Bear in mind that, in some fields, disruptive innovation is a bad idea; where the intended innovator is part of an organization that has a large capital investment, forsaking that investment is probably imprudent. However, the organization must always be mindful that external competition knows no such limits, and protecting the capital investment and organizational inertia for too long is itself a cause for failure. Organizations must innovate and adapt lest they decline.
Reliance on knowledge domain experts alone yields narrow or consensus thoughts on solutions. I find that synthesis across fields, and especially outside the field in which the problem arises, provides opportunities for useful synergies. An experienced biologist, for example, may have insights into control systems and advanced materials, derived from study of evolved systems, that are foreign, or nearly so, to physical scientists. On the other hand, a physicist may be able to provide a quantitative analysis to issues that a biologist might have ceded to trial-and-error (empirical evidence), or “unpredictability.”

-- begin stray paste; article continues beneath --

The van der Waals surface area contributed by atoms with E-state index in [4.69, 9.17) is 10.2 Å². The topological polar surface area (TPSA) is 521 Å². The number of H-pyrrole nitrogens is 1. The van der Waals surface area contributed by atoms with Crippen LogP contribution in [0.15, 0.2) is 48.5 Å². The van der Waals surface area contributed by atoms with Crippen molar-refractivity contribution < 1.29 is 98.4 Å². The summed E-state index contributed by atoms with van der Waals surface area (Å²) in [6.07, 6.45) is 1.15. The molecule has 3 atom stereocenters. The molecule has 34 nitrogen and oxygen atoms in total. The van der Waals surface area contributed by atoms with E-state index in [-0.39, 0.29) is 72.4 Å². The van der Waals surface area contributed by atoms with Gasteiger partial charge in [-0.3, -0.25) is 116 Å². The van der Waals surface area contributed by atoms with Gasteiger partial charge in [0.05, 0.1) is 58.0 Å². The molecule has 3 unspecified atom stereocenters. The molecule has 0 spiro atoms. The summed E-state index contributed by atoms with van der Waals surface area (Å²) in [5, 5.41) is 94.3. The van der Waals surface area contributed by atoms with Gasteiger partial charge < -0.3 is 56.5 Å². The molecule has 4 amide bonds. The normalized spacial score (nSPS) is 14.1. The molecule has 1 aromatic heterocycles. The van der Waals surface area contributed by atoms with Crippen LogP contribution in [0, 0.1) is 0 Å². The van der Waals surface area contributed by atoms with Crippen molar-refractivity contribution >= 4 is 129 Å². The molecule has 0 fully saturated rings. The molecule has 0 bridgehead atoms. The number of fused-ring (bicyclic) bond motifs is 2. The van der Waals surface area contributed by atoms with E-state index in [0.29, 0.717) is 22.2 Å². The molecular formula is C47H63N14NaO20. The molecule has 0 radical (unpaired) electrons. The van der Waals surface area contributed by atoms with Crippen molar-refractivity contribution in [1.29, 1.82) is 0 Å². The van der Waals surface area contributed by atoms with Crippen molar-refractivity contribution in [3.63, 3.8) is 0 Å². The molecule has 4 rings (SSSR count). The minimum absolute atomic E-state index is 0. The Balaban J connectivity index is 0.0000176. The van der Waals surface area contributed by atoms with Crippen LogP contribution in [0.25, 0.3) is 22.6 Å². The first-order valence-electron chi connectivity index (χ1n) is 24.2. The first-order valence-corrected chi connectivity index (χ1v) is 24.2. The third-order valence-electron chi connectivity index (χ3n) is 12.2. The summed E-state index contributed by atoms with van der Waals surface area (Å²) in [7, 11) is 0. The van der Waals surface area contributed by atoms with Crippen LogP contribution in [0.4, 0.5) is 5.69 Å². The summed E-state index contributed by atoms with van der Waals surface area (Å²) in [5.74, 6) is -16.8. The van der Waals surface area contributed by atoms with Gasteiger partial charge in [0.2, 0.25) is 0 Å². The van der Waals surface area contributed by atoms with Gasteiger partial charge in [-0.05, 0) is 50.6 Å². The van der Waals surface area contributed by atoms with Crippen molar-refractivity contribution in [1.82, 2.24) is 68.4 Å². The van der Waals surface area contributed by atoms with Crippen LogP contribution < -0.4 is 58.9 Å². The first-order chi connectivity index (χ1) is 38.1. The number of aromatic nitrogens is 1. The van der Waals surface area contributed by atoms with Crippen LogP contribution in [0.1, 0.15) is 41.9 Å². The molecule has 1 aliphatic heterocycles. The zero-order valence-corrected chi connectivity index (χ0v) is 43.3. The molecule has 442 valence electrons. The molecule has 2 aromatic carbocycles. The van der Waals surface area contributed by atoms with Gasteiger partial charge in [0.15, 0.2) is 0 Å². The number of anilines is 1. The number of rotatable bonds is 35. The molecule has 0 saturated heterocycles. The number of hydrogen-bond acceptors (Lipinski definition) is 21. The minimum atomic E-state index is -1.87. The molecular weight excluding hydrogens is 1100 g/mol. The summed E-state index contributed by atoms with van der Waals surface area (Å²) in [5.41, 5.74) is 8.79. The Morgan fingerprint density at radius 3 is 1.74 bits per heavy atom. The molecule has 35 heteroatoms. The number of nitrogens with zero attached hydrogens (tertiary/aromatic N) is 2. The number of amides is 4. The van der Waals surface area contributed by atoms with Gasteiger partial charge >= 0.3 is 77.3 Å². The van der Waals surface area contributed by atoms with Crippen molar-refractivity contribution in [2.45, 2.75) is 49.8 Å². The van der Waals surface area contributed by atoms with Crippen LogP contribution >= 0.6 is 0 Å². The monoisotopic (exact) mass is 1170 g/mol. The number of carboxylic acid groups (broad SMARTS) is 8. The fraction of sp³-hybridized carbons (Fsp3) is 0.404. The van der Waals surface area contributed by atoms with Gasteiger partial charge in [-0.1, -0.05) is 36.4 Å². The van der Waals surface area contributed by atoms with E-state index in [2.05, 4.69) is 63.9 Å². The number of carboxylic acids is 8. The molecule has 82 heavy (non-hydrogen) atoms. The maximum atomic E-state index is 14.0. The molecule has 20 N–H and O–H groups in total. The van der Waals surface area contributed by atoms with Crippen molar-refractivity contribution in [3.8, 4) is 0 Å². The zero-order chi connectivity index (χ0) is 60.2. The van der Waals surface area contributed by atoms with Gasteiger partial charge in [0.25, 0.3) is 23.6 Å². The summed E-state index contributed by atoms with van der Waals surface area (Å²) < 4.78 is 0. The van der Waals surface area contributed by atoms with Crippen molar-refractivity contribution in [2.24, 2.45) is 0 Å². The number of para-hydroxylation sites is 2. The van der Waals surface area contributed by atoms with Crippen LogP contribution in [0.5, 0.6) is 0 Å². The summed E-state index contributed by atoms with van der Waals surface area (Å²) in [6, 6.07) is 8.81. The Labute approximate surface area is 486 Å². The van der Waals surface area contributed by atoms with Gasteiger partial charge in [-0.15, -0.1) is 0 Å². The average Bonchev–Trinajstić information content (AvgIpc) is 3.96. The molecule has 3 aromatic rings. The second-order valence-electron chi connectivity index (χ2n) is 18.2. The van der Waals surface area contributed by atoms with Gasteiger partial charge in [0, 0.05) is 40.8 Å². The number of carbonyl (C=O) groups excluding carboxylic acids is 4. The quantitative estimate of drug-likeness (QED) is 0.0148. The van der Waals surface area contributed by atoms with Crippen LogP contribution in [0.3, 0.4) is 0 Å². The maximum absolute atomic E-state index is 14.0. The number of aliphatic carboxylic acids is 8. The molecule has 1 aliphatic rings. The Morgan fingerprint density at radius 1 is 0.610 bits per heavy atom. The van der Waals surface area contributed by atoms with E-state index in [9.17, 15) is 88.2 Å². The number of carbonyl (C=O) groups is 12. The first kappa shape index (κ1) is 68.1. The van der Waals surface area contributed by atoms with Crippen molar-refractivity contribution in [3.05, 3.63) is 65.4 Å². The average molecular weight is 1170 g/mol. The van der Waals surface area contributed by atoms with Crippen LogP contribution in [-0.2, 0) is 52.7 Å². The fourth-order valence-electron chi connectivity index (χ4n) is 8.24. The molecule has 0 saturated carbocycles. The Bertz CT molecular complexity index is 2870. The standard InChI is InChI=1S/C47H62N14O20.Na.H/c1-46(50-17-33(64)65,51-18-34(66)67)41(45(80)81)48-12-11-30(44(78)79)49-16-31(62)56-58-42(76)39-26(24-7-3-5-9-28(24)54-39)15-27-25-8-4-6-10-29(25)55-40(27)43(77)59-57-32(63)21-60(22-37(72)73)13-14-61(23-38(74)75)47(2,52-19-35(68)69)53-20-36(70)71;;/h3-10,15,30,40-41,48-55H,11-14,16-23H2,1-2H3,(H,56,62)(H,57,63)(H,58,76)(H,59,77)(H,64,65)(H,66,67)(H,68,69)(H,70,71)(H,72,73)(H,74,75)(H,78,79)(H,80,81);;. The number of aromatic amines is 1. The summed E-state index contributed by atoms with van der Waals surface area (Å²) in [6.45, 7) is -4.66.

Successful risk diversification requires availability of multiple bites at the apple, each of which contains a chance at success, without weighing down the project with too many loose ends. Ultimately, this requires prescience, a key inventive skill. The issue is not merely “what can I do that will work,” but rather “what path should I take toward success” that gives the highest probability of a successful outcome (where there may be many possible outcomes, some of which could be successful) and the rewards that ensue.
Good ideas alone are not sufficient for success; proper execution on good ideas is. When the project reaches a decision point, whether previously considered or not, it is vital to know who is empowered to make a decision, and what resources are available to support the sequelae of that decision. Often, RD requires an initial understanding and planning for the options that may be faced, for the potential of both success and failure. Each has its own consequence.